NIBE Managing Director Phil Hurley highlights the key policy decisions needed for 2023 to accelerate decarbonisation and heat pump rollout across the country.
Usually, I write a summary of the year gone, but this year I thought it would be good to look forward at the opportunities ahead in 2023.
At NIBE, we’re looking forward to training engineers to install heat pumps through our NIBE Pro courses at our recently reopened training centre in Chesterfield. We’re also excited about several new product launches across our range in 2023. But we can discuss NIBE’s plans another time, as there are still many decisions to be made if we are to progress towards net zero.?
At COP 27 in November, decarbonising buildings was on the agenda, and with that talk about the role of heat pumps. Governments around the globe use discussions at COP to shape policy for the year ahead, so this year looks somewhat promising for heat pumps.
I wouldn’t be able to talk about building decarbonisation without mentioning the Future Homes Standard, which will set the energy efficiency standard for new homes built from 2025.
As we await the technical consultation this year, there is much anticipation of how far the final specifications will go to lower energy bills for consumers and maximise heat pump performance.
And with the average household energy bill rising to £3,000 from April, proposals expected on rebalancing gas and electricity bills this year will complement the FHS, by driving down the already competitive running costs of heat pumps, through cheaper electricity.
Key policy decisions??
With the expectation of continued heat pump growth this year globally, the UK has historically lagged other countries. In Poland alone, heat pump sales increased by up to 140% in 2022 compared to the same period in 2021, meaning that heat pumps account for 30% of all heating devices sold.
In the UK, there are still around 1.7 million gas boilers installed every year, with approximately 60,000 heat pump installs this year. In contrast, French heat pumps sales in 2021 were over 500,000 - if we are to catch our European colleagues, it is clear there is some way to go.?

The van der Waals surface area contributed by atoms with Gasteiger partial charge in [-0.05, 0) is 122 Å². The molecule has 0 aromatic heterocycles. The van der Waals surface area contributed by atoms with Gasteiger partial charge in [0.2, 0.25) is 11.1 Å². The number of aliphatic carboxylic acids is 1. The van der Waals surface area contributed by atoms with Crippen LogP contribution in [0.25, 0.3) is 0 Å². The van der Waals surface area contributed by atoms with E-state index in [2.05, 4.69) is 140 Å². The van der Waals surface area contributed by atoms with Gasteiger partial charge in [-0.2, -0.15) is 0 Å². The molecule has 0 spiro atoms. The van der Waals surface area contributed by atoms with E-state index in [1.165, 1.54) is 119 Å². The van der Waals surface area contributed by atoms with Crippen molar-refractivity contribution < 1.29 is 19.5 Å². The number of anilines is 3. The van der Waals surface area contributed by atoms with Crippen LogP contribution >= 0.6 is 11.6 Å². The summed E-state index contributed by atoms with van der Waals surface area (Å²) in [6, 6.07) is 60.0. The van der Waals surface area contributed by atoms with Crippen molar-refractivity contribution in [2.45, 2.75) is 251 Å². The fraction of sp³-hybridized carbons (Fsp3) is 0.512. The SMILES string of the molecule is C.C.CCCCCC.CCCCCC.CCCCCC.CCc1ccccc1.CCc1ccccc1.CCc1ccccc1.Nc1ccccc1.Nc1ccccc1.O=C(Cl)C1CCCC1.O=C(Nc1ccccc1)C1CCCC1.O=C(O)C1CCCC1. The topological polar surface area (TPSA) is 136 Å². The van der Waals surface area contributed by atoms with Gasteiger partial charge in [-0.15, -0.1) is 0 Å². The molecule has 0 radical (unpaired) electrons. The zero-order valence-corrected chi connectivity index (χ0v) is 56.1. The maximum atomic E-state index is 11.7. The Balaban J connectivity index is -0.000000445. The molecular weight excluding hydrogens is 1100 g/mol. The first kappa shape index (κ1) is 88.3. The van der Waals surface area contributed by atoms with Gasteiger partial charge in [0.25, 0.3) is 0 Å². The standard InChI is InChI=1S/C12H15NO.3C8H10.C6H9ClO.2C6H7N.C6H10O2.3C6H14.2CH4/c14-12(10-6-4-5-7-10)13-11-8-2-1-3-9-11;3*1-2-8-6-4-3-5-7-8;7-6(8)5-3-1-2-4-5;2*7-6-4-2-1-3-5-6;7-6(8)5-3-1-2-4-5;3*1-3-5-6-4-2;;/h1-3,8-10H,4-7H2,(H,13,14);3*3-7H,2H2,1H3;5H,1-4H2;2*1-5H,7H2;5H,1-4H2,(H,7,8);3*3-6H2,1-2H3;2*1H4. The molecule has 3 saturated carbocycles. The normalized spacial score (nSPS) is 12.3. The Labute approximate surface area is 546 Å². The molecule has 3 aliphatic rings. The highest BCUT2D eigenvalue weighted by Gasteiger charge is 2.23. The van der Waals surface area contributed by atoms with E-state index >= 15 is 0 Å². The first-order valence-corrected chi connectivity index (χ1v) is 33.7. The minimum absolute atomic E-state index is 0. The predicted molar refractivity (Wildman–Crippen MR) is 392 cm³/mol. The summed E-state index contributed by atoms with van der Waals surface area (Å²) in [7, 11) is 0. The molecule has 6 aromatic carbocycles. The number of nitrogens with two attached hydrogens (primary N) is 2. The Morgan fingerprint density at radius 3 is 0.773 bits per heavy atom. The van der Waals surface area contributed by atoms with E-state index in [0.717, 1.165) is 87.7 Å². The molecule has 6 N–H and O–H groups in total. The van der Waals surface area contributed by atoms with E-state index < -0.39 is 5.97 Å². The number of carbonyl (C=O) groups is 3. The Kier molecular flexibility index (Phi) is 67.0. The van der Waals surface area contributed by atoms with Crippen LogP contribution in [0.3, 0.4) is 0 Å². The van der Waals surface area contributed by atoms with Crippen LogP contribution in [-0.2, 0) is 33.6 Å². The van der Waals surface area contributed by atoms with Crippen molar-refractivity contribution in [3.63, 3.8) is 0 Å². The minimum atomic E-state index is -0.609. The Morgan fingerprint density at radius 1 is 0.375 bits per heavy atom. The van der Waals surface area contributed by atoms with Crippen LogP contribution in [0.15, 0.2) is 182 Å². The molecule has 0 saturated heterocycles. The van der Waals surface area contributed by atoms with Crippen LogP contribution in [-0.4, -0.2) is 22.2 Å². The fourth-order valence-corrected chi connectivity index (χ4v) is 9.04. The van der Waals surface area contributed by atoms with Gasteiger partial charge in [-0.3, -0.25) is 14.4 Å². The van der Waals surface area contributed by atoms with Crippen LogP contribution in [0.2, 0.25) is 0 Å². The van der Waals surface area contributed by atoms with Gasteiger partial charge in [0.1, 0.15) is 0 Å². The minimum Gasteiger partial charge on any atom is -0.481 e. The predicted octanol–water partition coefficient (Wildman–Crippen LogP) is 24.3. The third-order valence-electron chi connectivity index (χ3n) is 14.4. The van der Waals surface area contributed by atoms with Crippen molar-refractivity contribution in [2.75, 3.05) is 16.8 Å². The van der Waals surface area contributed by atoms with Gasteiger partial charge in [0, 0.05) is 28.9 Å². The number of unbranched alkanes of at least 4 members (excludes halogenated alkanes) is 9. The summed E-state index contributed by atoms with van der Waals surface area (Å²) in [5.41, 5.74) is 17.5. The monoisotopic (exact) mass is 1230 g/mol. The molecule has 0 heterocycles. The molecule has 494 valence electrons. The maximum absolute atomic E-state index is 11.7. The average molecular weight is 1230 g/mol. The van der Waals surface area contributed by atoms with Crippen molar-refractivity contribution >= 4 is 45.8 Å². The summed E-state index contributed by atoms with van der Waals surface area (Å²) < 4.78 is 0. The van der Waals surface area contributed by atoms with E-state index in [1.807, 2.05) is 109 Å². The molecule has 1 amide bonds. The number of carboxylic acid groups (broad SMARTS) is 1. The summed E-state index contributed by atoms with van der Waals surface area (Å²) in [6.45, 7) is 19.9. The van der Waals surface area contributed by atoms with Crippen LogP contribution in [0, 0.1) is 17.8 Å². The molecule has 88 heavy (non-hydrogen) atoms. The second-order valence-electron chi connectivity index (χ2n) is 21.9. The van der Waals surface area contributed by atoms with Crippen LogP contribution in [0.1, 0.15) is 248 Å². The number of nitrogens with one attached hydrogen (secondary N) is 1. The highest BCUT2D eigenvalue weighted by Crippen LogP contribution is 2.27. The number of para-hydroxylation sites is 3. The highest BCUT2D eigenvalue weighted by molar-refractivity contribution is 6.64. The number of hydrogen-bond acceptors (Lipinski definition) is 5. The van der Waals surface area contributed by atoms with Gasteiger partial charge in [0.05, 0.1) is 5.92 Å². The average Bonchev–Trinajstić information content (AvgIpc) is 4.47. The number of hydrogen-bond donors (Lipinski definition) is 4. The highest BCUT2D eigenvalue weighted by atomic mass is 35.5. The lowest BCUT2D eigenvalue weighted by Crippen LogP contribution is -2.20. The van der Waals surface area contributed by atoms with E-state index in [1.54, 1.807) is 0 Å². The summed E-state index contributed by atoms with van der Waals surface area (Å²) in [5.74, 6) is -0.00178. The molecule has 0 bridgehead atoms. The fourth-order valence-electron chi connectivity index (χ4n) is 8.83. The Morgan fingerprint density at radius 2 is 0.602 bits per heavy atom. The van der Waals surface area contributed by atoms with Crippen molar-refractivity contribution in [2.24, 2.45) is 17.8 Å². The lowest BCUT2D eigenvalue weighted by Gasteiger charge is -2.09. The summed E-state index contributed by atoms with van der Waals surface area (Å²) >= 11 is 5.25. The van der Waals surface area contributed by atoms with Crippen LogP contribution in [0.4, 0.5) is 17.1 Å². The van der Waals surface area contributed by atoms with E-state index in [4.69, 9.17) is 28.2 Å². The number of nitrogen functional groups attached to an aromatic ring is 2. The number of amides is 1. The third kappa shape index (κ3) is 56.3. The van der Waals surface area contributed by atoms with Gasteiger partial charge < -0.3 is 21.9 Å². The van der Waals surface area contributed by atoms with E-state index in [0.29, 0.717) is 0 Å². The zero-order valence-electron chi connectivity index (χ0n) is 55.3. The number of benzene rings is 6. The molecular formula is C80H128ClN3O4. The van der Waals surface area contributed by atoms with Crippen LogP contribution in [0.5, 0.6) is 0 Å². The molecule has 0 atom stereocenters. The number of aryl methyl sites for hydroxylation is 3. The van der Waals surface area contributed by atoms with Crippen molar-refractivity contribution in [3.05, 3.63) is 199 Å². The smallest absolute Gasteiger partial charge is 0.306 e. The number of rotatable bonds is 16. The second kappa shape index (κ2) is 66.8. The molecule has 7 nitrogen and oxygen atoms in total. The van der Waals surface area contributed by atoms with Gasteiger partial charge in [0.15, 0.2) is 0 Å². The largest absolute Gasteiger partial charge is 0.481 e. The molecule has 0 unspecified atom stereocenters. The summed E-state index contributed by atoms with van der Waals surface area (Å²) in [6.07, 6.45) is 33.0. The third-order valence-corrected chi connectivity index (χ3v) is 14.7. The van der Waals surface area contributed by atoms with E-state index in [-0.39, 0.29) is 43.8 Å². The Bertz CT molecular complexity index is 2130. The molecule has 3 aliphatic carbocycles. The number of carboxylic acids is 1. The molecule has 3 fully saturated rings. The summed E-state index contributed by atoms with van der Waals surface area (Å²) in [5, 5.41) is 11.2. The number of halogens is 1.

Policy will play a crucial role in accelerating UK heat pump progress and going into 2023 the flagship Boiler Upgrade Scheme will have just over two years left to achieve its targets. But with 17.8% of its year one funding spent with three months to go, a raise in public profile is needed to boost the schemes awareness.
Employing the methods used to raise awareness of the Green Homes Grant could be something to follow. With the Scottish Government recently announcing a £7,500 grant for heat pumps rising to £9,000 for rural homes, on top of an interest free loan for homeowners, there is a clear precedent for greater ambition. And I expect to see sales increase over the coming months across the industry.??
When the French Government committed to phase out all boiler sales within ten years, there was a surge of interest in heat-pump installer training by 264% in 2019. Similar decisiveness confirming boiler phase out dates in the UK has been a missed opportunity to power action from installers and homeowners to accelerate the inevitable move to heat pumps. A decision on this will give the confidence needed to those sitting on the fence.
With new builds being heat pump ready in the run up to the FHS, the next step is to tackle the larger more complex area, the existing housing stock.
Lower flow temperatures are a foundation for creating more opportunities for heat pumps in the existing housing stock, but also result in lower running costs, less damage to the heating system, and less noise for the consumer.
This change can be achieved in a short space of time through educating consumers and installers on the role of low flow temperatures - on the average winter day, approximately 50% of homes have heat emitted suitably sized to provide thermal comfort at a 55°C flow temperature.
It was good to see this recognised in the improving boiler standards and efficiency consultation, which aims to delivery low flow temperatures across the existing housing stock through improving boiler efficiencies.
Despite the above being a relatively quick fix, one thing is for certain, wasted time is something we don’t have the luxury of if we are to transform the heating industry to meet net zero.
I think it is fair to say that the political turmoil of 2022 froze progress - so expect a revised impetus to drive heat decarbonisation during the year ahead.??